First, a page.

“50% of the park experience is invisible” – An interview with Marjolijn Boterenbrood
“50% of the park experience is invisible”, Anh Dinh interviews Marjolijn Boterenbrood
16 March 2020
We are revisiting Marjolijn Boterenbrood’s Parksporen as Zone2Source is planning to incorporate her alternative map and other artists’ insights into producing a new growing map of the Amstelpark. A new map including existing art works, multi-sensorial experiences, and the artistic and historical backgrounds forming every inch of the park’s identity. The project is part of Zone2Source’s major plans for the Amstelpark and the first version will be soon available in print and online.
Regretfully, I wasn’t there in 2015 when Marjolijn carried out her one-year research project Parksporen on the flora-fauna ecosystem in the Amstelpark soil. This art project, and particularly the beautiful map Parksporen that is lying in our office [and which can be downloaded here: Kaart Amstelpark Parksporen (frontside, pdf)] always strikes me with curiosity. I decided to visit Marjolijn to get some insights into Parksporen and the other projects she presented at Zone2Source.
Elephants and a Sailor Father
On a breezy February afternoon, I visited Marjolijn’s studio located in a quiet, beautiful neighborhood near the ARTIS Zoo. Marjolijn welcomes me warmly, proudly sharing that she could often watch elephants with the view from her window. Hitting my sight first was the number and variations of maps in form of art hanging around in her studio.
That ignited our conversation right away, as back in Parksporen, Marjolijn created an alternative map of two parks – Amstelpark and Gijsbrecht van Aemstelpark. She further explains, “Together the parks connect, ecologically, the Amsterdam forest with the Amstel river at the center of the city.” The map’s subtitle – “This treasure map unfolds the life under the surface of the parks and the amazing processes that occur there” – suggests the project zooms into the microscopic ecosystems under the ground. Formed by these ecosystems, the paths are not only defined as walkways but also as traces of the flora-fauna environment that can be experienced through multiple sensorial paths: seeing, hearing, smelling, touching, tasting. The map became the result of Marjolijn’s work. Growing up at sea since her dad is a sailor, Marjolijn came to take maps naturally.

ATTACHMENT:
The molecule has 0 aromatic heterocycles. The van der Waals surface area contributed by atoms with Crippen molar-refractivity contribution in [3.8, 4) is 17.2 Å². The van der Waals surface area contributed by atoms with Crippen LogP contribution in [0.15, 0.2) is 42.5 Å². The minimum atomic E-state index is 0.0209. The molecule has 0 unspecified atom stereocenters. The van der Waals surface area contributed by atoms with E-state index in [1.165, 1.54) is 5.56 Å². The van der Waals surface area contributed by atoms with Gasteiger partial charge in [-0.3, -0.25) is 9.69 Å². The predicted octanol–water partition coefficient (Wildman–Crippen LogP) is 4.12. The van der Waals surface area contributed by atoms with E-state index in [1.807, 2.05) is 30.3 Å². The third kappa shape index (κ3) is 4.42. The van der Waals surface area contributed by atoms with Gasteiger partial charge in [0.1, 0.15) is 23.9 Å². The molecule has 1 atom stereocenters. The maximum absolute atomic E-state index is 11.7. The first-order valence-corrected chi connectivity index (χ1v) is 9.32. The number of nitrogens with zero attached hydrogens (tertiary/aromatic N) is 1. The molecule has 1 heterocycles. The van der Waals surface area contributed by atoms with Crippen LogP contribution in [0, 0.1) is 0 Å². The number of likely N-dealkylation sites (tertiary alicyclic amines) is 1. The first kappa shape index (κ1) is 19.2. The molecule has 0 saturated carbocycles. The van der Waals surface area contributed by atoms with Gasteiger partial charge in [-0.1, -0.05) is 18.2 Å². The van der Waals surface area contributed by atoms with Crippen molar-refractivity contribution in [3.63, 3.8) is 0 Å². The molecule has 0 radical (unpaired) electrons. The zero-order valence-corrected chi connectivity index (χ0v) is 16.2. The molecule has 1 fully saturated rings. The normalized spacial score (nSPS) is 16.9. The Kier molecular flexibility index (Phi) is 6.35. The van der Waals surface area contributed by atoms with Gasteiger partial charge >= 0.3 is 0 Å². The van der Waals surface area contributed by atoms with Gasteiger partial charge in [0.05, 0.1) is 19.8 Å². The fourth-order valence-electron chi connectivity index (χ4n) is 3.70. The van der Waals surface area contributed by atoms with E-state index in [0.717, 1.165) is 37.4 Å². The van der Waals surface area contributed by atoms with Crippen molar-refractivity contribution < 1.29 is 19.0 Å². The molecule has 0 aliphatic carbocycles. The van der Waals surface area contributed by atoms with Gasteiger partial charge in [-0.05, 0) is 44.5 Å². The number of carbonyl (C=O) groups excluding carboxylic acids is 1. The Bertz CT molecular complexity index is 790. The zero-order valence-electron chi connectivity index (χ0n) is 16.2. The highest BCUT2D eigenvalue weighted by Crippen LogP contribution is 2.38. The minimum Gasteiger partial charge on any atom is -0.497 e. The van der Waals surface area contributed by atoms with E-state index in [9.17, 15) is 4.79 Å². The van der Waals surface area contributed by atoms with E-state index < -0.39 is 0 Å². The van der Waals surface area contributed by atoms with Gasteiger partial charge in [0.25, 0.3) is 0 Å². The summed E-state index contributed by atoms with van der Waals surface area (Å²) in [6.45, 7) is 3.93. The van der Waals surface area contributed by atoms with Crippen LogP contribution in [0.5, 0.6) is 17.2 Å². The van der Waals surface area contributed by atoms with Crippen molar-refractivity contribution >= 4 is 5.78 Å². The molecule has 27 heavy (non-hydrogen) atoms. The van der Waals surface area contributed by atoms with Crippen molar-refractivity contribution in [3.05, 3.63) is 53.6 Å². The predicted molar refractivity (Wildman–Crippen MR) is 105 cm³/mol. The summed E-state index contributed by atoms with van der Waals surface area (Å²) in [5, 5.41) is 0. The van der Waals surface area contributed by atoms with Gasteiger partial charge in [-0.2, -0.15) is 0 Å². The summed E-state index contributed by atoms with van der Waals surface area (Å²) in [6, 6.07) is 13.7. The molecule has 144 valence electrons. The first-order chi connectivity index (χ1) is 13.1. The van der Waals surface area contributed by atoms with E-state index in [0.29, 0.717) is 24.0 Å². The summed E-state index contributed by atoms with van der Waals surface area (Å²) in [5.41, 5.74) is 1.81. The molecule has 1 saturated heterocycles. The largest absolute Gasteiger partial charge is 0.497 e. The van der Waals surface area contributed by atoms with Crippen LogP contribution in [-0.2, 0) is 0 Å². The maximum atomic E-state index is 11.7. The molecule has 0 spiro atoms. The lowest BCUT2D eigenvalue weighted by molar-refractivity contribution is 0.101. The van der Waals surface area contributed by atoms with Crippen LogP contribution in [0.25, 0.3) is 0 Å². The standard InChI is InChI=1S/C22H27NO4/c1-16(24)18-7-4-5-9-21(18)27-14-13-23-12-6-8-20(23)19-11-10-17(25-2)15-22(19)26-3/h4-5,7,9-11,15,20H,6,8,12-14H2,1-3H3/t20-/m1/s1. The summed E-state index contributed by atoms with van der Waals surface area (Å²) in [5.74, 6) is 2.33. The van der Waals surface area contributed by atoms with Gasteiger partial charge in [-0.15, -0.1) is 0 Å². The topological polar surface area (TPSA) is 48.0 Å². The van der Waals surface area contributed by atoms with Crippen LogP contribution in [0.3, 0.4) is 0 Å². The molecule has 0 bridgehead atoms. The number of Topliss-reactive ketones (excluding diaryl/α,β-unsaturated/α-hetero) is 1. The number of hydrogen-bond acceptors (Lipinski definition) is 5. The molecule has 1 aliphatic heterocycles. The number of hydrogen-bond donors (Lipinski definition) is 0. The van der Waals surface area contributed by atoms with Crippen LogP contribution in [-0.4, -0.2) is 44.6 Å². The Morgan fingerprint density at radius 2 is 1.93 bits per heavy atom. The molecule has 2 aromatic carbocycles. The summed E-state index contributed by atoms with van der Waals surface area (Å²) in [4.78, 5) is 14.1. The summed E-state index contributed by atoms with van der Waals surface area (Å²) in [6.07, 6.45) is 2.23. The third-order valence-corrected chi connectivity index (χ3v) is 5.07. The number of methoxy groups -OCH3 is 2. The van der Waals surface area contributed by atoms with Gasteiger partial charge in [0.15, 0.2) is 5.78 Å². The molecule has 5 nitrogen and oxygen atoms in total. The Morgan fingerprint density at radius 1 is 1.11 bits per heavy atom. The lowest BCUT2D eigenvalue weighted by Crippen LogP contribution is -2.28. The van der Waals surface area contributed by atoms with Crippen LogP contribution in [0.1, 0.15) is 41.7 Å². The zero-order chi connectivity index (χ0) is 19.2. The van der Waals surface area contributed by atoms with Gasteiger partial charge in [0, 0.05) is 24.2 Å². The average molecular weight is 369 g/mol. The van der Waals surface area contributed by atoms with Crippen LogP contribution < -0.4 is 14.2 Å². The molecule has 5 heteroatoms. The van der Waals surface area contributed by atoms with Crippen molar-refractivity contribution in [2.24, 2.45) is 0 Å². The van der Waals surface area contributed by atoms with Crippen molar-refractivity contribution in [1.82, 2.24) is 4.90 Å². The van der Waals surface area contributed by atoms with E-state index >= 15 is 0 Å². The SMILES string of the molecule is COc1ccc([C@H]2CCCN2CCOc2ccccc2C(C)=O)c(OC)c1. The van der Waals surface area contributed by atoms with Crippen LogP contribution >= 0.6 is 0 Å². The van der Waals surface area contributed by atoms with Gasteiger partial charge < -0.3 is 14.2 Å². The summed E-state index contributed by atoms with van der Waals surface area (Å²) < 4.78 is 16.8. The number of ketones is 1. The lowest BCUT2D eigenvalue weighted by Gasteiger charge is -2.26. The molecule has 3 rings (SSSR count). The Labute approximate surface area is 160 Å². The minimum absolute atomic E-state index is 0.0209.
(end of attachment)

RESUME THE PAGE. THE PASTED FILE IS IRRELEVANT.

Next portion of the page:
Taking Maps Naturally
“Maps, in one sense, is personal to me. In my way of understanding the world, maps are a navigational method, a communicative means, and an educational tool. All of these functions successfully turn the map into a new lens to view the Amstelpark. They primarily present invisible elements of the Amstelpark’s nature: the creatures hidden under the ground that makes up 50% of the park experience.”
Kaart Amstelpark Parksporen Marjolein Boterenbrood (6,5 mb, pdf)
The map was very ambitious in capturing all of Amstelpark’s characteristics, with the consultation of aquatic and soil scientists as well as bird experts. It is also interactive, as it does not only navigate visitors but also gives directions on a full experience of the park that otherwise remains hidden or uninviting. For example, it instructs you to come to a specific location and search for a worm underneath your feet or try to hear the sound of the sea by listening to the sound of winds rustling through trees. The activities are categorized not only by senses but also by months of the year. As the Amstelpark’s nature remains almost intact five years after the project, the alternative map is still applicable and visitors can still follow its same directions. In fact, the map proves itself so useful and popular that the original 700 copies came down to only 30 now.
Dinner from Flowers